California Gov. Jerry Brown earlier this month signed a law that prohibits companies from wilfully misclassifying individuals as independent contractors and penalizes companies that do so. The law, SB 459, defines “wilful misclassification” as “avoiding employee status for an individual by voluntarily and knowingly misclassifying that individual as an independent contractor.”
Companies found to have wilfully misclassified workers as ICs face fines of $5,000 to $25,000 per violation and will be required to post on their premises and/or website that they have been found to have wilfully misclassified workers. Further, licensed contractors found to have violated the law will be reported to Contractors’ State Licensing Board for discipline. The law, which goes into effect on Jan. 1, 2012, also prohibits companies from charging fees or taking deductions from misclassified workers, such as for space rental, licenses, equipment, good, materials, repairs or fines.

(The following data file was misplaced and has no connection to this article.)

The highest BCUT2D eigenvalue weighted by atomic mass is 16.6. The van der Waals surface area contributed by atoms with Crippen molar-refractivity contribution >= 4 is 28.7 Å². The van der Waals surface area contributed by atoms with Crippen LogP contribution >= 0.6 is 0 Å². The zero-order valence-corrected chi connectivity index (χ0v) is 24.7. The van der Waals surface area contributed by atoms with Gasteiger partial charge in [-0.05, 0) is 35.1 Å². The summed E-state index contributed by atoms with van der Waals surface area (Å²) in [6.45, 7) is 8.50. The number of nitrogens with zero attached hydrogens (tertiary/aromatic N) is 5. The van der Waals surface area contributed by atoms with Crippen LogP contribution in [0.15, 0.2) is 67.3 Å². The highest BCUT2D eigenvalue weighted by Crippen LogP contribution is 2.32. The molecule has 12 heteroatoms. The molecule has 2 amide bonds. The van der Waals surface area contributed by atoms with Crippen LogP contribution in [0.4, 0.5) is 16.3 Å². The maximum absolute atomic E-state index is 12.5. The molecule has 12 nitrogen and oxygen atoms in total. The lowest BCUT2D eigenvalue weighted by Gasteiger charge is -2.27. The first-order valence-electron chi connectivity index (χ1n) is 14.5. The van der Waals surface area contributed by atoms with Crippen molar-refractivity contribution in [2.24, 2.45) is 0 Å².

The law also targets any person who, for money or other valuable consideration, knowingly advises an employer to classify an individual as an independent contractor in order to avoid employee status. People who provide advice to their own employer or attorneys who provide legal advice in the course of practicing law are exempt.
California businesses that are most likely to be affected by this law are those that evaluate employment/contractor status for third parties, businesses in the construction industry, transportation and courier businesses, companies that lease or rent space/equipment to contractors performing services for the company, and any company heavily dependent on the services of unincorporated independent contractors.
All organizations that use the services of independent contractors, in California especially, should consider conducting regular audits of their independent contractors with the assistance of legal counsel.